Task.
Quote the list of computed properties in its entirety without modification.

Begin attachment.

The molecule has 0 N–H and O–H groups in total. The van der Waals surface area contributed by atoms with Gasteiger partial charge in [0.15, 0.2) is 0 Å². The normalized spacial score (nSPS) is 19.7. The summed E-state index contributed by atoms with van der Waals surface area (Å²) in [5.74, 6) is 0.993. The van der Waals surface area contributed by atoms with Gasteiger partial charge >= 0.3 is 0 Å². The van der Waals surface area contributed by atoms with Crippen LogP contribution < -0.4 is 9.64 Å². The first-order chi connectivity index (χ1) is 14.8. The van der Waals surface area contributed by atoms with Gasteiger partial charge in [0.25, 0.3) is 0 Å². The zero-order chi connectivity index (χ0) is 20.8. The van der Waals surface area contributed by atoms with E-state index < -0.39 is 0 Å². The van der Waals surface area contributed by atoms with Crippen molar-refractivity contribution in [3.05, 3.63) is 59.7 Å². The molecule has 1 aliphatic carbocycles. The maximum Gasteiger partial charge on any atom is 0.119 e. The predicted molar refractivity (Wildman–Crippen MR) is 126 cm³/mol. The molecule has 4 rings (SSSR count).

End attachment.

The molecule has 0 N–H and O–H groups in total. The van der Waals surface area contributed by atoms with Gasteiger partial charge in [0.15, 0.2) is 0 Å². The normalized spacial score (nSPS) is 19.7. The summed E-state index contributed by atoms with van der Waals surface area (Å²) in [5.74, 6) is 0.993. The van der Waals surface area contributed by atoms with Gasteiger partial charge >= 0.3 is 0 Å². The van der Waals surface area contributed by atoms with Crippen LogP contribution < -0.4 is 9.64 Å². The first-order chi connectivity index (χ1) is 14.8. The van der Waals surface area contributed by atoms with Gasteiger partial charge in [0.25, 0.3) is 0 Å². The zero-order chi connectivity index (χ0) is 20.8. The van der Waals surface area contributed by atoms with E-state index < -0.39 is 0 Å². The van der Waals surface area contributed by atoms with Crippen molar-refractivity contribution in [3.05, 3.63) is 59.7 Å². The molecule has 1 aliphatic carbocycles. The maximum Gasteiger partial charge on any atom is 0.119 e. The predicted molar refractivity (Wildman–Crippen MR) is 126 cm³/mol. The molecule has 4 rings (SSSR count).